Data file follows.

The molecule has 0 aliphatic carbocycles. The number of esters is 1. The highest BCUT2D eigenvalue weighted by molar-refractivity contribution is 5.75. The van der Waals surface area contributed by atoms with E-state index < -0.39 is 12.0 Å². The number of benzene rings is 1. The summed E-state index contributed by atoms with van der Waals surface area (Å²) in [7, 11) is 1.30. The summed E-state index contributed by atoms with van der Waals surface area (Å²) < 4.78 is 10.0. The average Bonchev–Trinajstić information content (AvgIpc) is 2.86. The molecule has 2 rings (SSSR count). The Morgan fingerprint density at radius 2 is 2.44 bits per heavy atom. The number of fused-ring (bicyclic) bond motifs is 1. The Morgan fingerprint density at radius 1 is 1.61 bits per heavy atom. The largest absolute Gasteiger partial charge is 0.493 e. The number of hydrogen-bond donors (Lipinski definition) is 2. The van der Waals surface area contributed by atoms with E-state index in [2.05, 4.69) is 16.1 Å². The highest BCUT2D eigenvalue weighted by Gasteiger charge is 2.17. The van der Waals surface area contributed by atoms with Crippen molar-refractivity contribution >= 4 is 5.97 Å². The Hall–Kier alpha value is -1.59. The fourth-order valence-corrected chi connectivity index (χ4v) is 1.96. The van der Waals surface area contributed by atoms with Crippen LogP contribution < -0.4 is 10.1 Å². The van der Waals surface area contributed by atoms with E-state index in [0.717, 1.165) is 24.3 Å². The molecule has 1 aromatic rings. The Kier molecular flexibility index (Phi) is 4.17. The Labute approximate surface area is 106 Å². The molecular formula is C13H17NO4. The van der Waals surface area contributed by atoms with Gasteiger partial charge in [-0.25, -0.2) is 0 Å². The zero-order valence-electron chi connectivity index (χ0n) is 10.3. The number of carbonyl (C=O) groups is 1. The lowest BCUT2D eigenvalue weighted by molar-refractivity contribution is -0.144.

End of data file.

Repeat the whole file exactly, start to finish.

The molecule has 0 aliphatic carbocycles. The number of esters is 1. The highest BCUT2D eigenvalue weighted by molar-refractivity contribution is 5.75. The van der Waals surface area contributed by atoms with E-state index < -0.39 is 12.0 Å². The number of benzene rings is 1. The summed E-state index contributed by atoms with van der Waals surface area (Å²) in [7, 11) is 1.30. The summed E-state index contributed by atoms with van der Waals surface area (Å²) < 4.78 is 10.0. The average Bonchev–Trinajstić information content (AvgIpc) is 2.86. The molecule has 2 rings (SSSR count). The Morgan fingerprint density at radius 2 is 2.44 bits per heavy atom. The number of fused-ring (bicyclic) bond motifs is 1. The Morgan fingerprint density at radius 1 is 1.61 bits per heavy atom. The largest absolute Gasteiger partial charge is 0.493 e. The number of hydrogen-bond donors (Lipinski definition) is 2. The van der Waals surface area contributed by atoms with E-state index in [2.05, 4.69) is 16.1 Å². The highest BCUT2D eigenvalue weighted by Gasteiger charge is 2.17. The van der Waals surface area contributed by atoms with Crippen molar-refractivity contribution >= 4 is 5.97 Å². The Hall–Kier alpha value is -1.59. The fourth-order valence-corrected chi connectivity index (χ4v) is 1.96. The van der Waals surface area contributed by atoms with Crippen LogP contribution < -0.4 is 10.1 Å². The van der Waals surface area contributed by atoms with E-state index in [0.717, 1.165) is 24.3 Å². The molecule has 1 aromatic rings. The Kier molecular flexibility index (Phi) is 4.17. The Labute approximate surface area is 106 Å². The molecular formula is C13H17NO4. The van der Waals surface area contributed by atoms with Gasteiger partial charge in [-0.25, -0.2) is 0 Å². The zero-order valence-electron chi connectivity index (χ0n) is 10.3. The number of carbonyl (C=O) groups is 1. The lowest BCUT2D eigenvalue weighted by molar-refractivity contribution is -0.144.